We would like to commend Ryan McLaughlin ’08 and Jacob Schak ’09 for their demonstrated commitment to Carleton’s economic diversity as well as their apparent engagement in substantive campus issues such as next year’s budget process, as expressed in their op-ed in April 17th’s Carletonian. The op-ed asks meaningful questions which Carleton students, staff, and faculty should consider not only in planning next year’s departmental budgets, but also when ruminating on what we want Carleton to be. That said, as the two Carleton students who sit on the College Budget Committee, we want to correct a couple of incorrect or outdated claims which McLaughlin and Schak propounded.
I am the son of a single lower income working mother and have been given the opportunity to attend Carleton almost entirely on the basis of financial aid, work study, and student loans. As an economically “diverse” student, I strongly object to the arguments about the College's commitment to diversity in last week's Viewpoint article, which I found to be deeply disconcerting in both substance and presentation.
Setting the facts straight: Carleton is presenting maximum efforts to achieve and maintain economic diversity
The Viewpoint piece “Is Carleton committed to economic diversity,” written by Ryan McLaughlin and Jacob Schak and printed by the Carletonian in its April 17th issue, is at best an embarrassment of poor research and distorted analysis, and at worst a perfect example of the “obfuscation” it so blithely accuses Carleton College of practicing with respect to its financial decisions.
In a country where McDonald’s has to label their coffee cup lids “Caution: Contents may be hot” for fear of liability, I fail to understand how Carleton allows Bon Appetit to require students to relinquish their backpacks, sportsbags, waterbottles and, now, purses before entering. Not only is it an eyesore and a general inconvenience to anyone walking through the LDC, it is an affront to the tens of thousands of dollars I am obliged to pay for my board, regardless of whether I choose to dine on-campus.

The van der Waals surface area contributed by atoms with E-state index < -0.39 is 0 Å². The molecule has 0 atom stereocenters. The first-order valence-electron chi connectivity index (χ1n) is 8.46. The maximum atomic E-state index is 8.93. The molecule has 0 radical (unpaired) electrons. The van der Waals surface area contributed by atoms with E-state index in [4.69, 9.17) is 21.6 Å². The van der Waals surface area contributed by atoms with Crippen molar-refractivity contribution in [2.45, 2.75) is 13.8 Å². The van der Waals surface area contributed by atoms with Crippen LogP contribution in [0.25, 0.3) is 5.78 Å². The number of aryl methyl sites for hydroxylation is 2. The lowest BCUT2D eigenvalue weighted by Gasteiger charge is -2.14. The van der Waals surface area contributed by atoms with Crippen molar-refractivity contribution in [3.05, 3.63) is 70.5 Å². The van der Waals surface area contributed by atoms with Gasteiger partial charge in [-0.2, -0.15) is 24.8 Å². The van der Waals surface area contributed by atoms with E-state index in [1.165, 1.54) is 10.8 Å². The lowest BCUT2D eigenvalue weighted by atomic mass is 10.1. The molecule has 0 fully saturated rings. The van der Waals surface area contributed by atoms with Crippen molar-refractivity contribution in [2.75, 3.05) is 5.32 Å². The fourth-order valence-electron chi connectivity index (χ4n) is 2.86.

A fight to increase Minnesota’s grant program for higher education: An open letter from state official Terry Morrow
For 25 years, the Minnesota State Grant program has enabled and encouraged students to choose the college that best suits their needs. By offering a hand to low- and middle-income students, Minnesota remains true to its vision of education for everyone. This critically important tuition assistance helps students and families invest in the education that ultimately serves our entire state. Economists and business leaders consistently cite Minnesota’s educated workforce as one of our state’s essential economic assets.
To maintain this attractive advantage, we must maintain the investment. Students visiting the capitol this year have stressed the importance of the State Grant program. The federal recovery act offers an opportunity to increase Minnesota’s grant program by 25%. The House Higher Education Finance bill turns this opportunity into reality. It reduces the student share on tuition and increases funding for work study, living expenses, and more.